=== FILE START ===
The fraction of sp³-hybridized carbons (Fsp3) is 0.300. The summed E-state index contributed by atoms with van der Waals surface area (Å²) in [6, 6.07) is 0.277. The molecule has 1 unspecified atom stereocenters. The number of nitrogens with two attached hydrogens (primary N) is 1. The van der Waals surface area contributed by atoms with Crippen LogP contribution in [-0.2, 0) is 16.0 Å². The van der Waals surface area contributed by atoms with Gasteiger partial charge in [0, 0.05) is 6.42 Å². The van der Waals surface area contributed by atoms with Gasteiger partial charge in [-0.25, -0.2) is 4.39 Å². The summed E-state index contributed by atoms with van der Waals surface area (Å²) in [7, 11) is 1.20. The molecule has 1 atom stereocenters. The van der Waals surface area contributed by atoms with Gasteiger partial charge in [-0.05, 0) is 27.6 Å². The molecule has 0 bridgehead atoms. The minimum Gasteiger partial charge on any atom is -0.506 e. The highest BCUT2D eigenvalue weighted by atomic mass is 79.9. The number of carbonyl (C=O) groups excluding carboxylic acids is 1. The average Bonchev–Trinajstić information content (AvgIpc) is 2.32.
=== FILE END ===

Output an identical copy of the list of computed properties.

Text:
The fraction of sp³-hybridized carbons (Fsp3) is 0.300. The summed E-state index contributed by atoms with van der Waals surface area (Å²) in [6, 6.07) is 0.277. The molecule has 1 unspecified atom stereocenters. The number of nitrogens with two attached hydrogens (primary N) is 1. The van der Waals surface area contributed by atoms with Crippen LogP contribution in [-0.2, 0) is 16.0 Å². The van der Waals surface area contributed by atoms with Gasteiger partial charge in [0, 0.05) is 6.42 Å². The van der Waals surface area contributed by atoms with Gasteiger partial charge in [-0.25, -0.2) is 4.39 Å². The summed E-state index contributed by atoms with van der Waals surface area (Å²) in [7, 11) is 1.20. The molecule has 1 atom stereocenters. The van der Waals surface area contributed by atoms with Gasteiger partial charge in [-0.05, 0) is 27.6 Å². The molecule has 0 bridgehead atoms. The minimum Gasteiger partial charge on any atom is -0.506 e. The highest BCUT2D eigenvalue weighted by atomic mass is 79.9. The number of carbonyl (C=O) groups excluding carboxylic acids is 1. The average Bonchev–Trinajstić information content (AvgIpc) is 2.32.